To ensure the best possible service, ask to look at the writer’s resumé samples. Don’t get caught up in all of the hype regarding certifications and publications. This advice may sound strange coming from a Nationally Certified Resumé Writer and published author, but I’ve been in the career-services industry long enough to know that quality work trumps credentials.

That said, you can and should add weight to the extras, but the bottom line is that you have to be comfortable with the quality of work you will receive.

2. Interview Skills

Admit it. How many interviews have you gone on without preparing? In a job-seeker-friendly market when companies are clamoring for great employees, the "wing it" method works just fine. But to compete in today’s market, you have to invest time getting acquainted with common interview questions and sample responses.

To get you started, here are a few.

Many candidates have submitted their resumé for consideration. Why should I hire you over other qualified candidates? Keep in mind that the interviewer is interested in your candidacy. That is the reason you are interviewing for the position. When answering this question, mention the three main reasons you stand out from others. Depending on your position, reasons can include your proficiency in account management, customer service, and/or strategic planning.

What do you know about our company? There is a difference between wanting a job and taking a sincere interest in working for the hiring organization. There are no shortcuts to answering this question successfully; you have to conduct research.

What areas of your abilities would you like to improve upon? This is a tricky way of asking, "What is your greatest weakness?". Choose an ability that needs improvement but isn’t an integral part of your job.

3. Follow-Up Strategies

The interview isn’t over when you walk out of the interviewer’s office. Chances are, many candidates interviewed for the position before you did and many more will interview for the position after you. To remain competitive, it is essential that you write a follow-up letter.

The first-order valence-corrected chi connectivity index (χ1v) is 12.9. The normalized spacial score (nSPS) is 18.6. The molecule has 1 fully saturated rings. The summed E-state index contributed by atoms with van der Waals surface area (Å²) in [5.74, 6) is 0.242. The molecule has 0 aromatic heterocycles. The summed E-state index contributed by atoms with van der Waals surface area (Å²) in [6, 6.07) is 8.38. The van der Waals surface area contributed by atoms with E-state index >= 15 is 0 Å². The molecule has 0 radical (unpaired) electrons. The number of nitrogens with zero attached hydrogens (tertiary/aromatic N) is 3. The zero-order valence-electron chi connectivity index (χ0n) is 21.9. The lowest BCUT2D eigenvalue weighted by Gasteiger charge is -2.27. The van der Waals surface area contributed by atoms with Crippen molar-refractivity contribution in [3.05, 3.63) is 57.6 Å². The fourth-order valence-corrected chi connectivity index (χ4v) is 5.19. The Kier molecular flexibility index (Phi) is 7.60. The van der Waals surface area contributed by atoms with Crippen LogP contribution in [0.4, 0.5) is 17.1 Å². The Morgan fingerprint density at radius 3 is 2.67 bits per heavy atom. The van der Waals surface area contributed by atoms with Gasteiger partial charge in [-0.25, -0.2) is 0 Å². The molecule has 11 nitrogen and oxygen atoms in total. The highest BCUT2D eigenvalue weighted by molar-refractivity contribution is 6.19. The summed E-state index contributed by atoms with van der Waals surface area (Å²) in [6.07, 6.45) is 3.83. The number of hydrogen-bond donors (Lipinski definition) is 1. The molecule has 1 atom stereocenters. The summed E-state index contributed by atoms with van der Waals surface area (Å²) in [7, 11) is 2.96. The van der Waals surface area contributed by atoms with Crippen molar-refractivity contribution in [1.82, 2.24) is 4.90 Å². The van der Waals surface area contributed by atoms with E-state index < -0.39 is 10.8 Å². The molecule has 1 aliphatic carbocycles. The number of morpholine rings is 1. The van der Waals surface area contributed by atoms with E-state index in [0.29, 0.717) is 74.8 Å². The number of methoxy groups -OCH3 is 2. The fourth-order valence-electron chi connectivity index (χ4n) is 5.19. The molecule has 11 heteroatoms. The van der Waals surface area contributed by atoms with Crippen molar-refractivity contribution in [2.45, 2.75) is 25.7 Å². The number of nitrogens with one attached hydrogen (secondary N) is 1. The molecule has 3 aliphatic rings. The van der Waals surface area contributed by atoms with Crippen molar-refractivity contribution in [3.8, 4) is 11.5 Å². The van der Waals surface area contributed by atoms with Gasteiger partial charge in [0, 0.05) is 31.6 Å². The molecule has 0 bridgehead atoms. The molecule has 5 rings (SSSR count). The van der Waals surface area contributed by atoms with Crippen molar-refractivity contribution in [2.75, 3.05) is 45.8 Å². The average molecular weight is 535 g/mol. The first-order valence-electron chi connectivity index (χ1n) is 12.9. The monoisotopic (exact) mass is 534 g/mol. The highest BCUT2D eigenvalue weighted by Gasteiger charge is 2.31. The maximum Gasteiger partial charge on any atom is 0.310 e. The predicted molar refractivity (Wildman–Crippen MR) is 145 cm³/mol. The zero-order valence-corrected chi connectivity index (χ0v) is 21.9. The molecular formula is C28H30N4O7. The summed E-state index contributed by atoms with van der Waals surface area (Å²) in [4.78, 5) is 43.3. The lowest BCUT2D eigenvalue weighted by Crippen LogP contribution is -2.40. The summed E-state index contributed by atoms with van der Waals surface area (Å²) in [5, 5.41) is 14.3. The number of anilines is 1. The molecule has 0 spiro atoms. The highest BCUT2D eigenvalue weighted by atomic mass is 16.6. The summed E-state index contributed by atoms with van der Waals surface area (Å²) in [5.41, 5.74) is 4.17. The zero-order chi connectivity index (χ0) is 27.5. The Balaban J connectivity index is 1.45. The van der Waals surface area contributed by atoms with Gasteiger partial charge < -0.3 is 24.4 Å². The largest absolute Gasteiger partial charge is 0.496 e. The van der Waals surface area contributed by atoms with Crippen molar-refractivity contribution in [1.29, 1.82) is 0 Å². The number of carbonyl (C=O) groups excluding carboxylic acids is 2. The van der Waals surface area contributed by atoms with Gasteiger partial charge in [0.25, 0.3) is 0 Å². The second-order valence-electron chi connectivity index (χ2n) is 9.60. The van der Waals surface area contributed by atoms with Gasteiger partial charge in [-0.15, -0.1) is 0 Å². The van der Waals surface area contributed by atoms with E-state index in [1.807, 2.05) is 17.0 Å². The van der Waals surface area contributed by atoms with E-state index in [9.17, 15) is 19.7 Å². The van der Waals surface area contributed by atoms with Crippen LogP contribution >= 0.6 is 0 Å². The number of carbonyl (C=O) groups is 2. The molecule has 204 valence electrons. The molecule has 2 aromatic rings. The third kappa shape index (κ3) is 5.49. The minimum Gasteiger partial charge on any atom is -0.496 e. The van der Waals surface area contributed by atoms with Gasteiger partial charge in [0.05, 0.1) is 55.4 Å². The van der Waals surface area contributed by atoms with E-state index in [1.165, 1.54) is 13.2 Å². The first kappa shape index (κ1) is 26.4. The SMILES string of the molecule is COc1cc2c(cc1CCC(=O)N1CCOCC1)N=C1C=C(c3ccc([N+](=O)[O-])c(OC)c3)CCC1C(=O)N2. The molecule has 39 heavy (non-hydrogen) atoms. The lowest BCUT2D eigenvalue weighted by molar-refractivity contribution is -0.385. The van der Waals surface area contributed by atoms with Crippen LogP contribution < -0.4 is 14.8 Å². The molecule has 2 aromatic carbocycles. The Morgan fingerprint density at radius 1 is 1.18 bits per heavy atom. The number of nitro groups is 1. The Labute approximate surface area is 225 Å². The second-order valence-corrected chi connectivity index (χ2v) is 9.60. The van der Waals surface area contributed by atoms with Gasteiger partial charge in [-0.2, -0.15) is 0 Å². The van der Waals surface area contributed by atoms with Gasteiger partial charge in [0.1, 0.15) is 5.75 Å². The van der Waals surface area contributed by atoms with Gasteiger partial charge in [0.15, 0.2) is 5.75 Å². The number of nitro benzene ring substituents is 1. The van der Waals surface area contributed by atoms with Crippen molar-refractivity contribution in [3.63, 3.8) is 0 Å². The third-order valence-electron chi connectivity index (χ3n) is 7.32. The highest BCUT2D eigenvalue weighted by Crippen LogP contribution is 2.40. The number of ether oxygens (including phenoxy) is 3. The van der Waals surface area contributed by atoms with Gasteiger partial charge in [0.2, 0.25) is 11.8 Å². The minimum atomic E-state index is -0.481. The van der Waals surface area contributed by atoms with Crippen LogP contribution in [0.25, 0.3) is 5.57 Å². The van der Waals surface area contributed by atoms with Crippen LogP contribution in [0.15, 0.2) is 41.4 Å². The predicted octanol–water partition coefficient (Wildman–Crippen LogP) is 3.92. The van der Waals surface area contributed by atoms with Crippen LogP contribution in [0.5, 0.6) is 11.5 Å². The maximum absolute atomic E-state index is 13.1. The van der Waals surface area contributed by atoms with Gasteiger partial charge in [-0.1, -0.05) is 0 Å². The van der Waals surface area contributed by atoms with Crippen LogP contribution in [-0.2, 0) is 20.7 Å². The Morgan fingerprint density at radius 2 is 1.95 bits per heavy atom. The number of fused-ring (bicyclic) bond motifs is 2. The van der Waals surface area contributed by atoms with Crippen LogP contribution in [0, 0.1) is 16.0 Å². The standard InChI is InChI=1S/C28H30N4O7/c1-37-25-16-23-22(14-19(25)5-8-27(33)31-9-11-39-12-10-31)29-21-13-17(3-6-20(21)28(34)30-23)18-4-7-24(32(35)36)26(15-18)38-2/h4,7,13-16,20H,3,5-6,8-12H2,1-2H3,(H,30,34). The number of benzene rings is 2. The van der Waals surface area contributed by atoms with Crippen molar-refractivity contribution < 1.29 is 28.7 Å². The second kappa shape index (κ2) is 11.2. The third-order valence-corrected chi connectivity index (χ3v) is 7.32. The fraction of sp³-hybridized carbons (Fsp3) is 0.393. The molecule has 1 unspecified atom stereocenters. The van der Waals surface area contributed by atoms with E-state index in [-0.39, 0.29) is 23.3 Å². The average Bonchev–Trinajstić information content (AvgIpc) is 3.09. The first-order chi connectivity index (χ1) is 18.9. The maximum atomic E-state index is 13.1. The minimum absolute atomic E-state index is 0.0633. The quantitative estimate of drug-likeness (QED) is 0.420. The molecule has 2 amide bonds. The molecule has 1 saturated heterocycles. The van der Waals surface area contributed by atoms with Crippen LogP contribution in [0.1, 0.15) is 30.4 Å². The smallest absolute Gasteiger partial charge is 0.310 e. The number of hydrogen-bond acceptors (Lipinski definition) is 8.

This is advice most job seekers tend to ignore. And it’s a shame because the follow-up letter can seal a job offer. This is because only a small percentage of job seekers write a follow-up letter, so those who do take the time to write one stand out.

Below is a sample of a follow-up letter.

"Thank you for the opportunity to interview for . The level of professionalism displayed by the associates immediately impressed me. Each was warm and exuded a level of enthusiasm that is contagious. My initial impression of was solidified during our interview. From the information you relayed during our meeting, my qualities are a direct fit with the job opening.

Please know that I remain interested in working at . If necessary, I’m open to attending another round of interviews to explore this opportunity further.

I can be reached at (631) 387-1894 or I look forward to your positive response."

In Closing:

Following the advice above will make you more confident. Confidence leads to more interviews. More interviews leads to job offers. Job offers leads to career satisfaction.

So what are you waiting for?

- Linda Matias

Certified in all three areas of the job search—Certified Interview Coach ™ (CIC), Job & Career Transition Coach (JCTC), and Nationally Certified Resumé Writer (NCRW)